Netflix: Making a Murderer

Retired_Can_Soldier
+2
#1  Top Rated Post
I just finished watching the Nine Part documentary that follows the wrongful conviction of Steven Avery who served 18 years for a rape he did not commit, only to be exonerated by DNA evidence. But that is really where the story begins, because Avery, in the midst of a multi-million dollar lawsuit against the County that wrongfully convicted him suddenly is charged with the murder of a 25 year old Wisconsin woman named: Teresa Halbach.

This documentary is not a reality show, but a 10-year look at one of the most fascinating bizarre cases I have ever heard about. At the time of his arrest, Avery was embroiled in a lawsuit that could have fetched him in excess of 30 million dollars. It is a commentary on lousy police investigative technique or lack thereof and it raises a credible question as to whether members of the Manitowoc County Police Department were embroiled in a conspiracy to bring Avery down.

There are issues in this documentary that will leave people asking whether or not Steven Avery is guilty of the crime for which he was found guilt. It will show you how Police Detectives coerced a 16 year old boy (Brendan Dassey) with learning disabilities into a confession by feeding him evidence that should have been withheld which leads to his conviction.

Riveting, is the best word I can use to describe this documentary. I highly recommend it.



(Above) Steven Avery after being arrested for a rape he would serve 18 years only to be exonerated by DNA evidence.



(Above) Avery arrested for the murder of Teresa Halbach only weeks before he was to hear of a lawsuit that would have awarded millions.



Murder victim Theresa Halbach led to the arrest of Avery after her bones were found in a fire pit outside his home along were her Toyota Rav 4 found on the families property



(Above) Brendan Dassey, also found guilty in the murder and rape of Teresa Halbach is the most shocking part of this documentary, simply because the (obviously slow) Dassey is coerced by police into a false confession, but clearly sold out by his own defense team who was working with the prosecution.

I strongly urge people top watch this. It was fascinating and even after it was over, I was left with a great many questions about the judicial system..
 
CDNBear
+1
#2
Watched. It's very slanted, but even with the evidence they excluded, the case was a mess. Guilty or not, I think it's fair to say he was railroaded.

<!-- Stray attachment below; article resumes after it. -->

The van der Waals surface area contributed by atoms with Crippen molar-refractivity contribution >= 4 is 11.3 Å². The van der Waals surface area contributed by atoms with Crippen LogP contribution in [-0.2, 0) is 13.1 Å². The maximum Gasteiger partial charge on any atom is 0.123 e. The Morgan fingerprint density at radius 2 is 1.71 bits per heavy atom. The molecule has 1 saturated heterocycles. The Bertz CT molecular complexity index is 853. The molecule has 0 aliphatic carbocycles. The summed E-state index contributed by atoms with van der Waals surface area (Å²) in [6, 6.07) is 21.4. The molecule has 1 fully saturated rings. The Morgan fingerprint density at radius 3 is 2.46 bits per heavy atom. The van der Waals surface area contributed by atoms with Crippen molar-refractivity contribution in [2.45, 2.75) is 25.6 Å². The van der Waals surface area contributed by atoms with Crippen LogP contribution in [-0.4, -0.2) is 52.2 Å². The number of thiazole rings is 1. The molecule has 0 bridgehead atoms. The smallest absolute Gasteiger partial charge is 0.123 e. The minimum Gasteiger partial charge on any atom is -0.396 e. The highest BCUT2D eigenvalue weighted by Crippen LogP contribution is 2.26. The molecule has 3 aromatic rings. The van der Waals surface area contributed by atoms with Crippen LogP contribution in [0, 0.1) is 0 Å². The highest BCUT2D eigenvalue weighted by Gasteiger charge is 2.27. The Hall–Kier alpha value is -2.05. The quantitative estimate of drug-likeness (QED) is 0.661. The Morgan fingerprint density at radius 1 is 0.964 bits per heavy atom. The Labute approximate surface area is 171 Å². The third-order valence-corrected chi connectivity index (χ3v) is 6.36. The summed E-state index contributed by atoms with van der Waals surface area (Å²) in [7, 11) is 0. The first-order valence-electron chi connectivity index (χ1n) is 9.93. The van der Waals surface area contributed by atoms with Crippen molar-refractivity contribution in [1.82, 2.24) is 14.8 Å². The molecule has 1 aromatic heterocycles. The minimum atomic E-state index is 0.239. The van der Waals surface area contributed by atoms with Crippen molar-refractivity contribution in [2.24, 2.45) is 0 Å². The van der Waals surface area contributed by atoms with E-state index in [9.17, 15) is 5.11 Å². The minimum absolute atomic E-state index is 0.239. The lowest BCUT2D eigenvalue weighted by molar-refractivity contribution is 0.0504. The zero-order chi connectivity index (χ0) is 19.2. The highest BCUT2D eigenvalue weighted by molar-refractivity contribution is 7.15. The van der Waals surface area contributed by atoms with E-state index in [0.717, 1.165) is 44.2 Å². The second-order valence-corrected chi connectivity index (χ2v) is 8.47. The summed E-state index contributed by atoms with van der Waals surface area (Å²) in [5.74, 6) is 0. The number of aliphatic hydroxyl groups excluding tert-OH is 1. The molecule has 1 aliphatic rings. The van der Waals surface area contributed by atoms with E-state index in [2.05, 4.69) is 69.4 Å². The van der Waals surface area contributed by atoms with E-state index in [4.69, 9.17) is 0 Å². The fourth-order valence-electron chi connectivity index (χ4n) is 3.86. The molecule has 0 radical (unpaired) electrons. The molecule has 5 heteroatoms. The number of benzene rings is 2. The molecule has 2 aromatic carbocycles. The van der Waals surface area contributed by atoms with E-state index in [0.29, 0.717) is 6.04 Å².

There's a lot of banjo music emanating from that property. But that doesn't negate the fact that Scott Tadych and Charles Avery should have been considered suspects as well.

I have a lot of links if you'd like to to discuss it at any length Mark.
 
Retired_Can_Soldier
#3
Quote: Originally Posted by CDNBear View Post

Watched. It's very slanted, but even with the evidence they excluded, the case was a mess. Guilty or not, I think it's fair to say he was railroaded.

There's a lot of banjo music emanating from that property. But that doesn't negate the fact that Scott Tadych and Charles Avery should have been considered suspects as well.

I have a lot of links if you'd like to to discuss it at any length Mark.

I did a lot of reading on it afterwards. Avery isn't as innocent as he seems, although he was definitely isn't guilty of the rape he served 17 years for and the police force definitely railroaded him. I think what I found most troubling was the nephew. I don't think that kid should be in jail.
 
CDNBear
#4
Quote: Originally Posted by Retired_Can_Soldier View Post

I think what I found most troubling was the nephew. I don't think that kid should be in jail.

Everything I've read on Brendon, leaves me on the fence.

I'd like to see or hear all the interviews between him and Fassbender and Weigert. I'm not completely sold that he was fed details by the special investigators.
 
Retired_Can_Soldier
#5
Quote: Originally Posted by CDNBear View Post

Everything I've read on Brendon, leaves me on the fence.

I'd like to see or hear all the interviews between him and Fassbender and Weigert. I'm not completely sold that he was fed details by the special investigators.

It certainly speaks to how bizarre people can be. Here Steven Avery is on the cusp of winning a multi-million dollar lawsuit and he kills someone. In my opinion, there is too much evidence pointing to his guilt, but I think what we have here is a case of the local police hedging their bets in getting a conviction. May adding a few pieces to the mix.

Nothing adds up with Brendon. In my opinion his confession to police was definitely coached and there really wasn't any evidence. No blood in the bedroom, where he claimed to have cut her throat. No semen where he said he had raped her. I think he may have been present during the burning, but I don't think he was involved the killing.

There is so much reasonable doubt surrounding the whole case it is a wonder either of them were convicted.
 
CDNBear
#6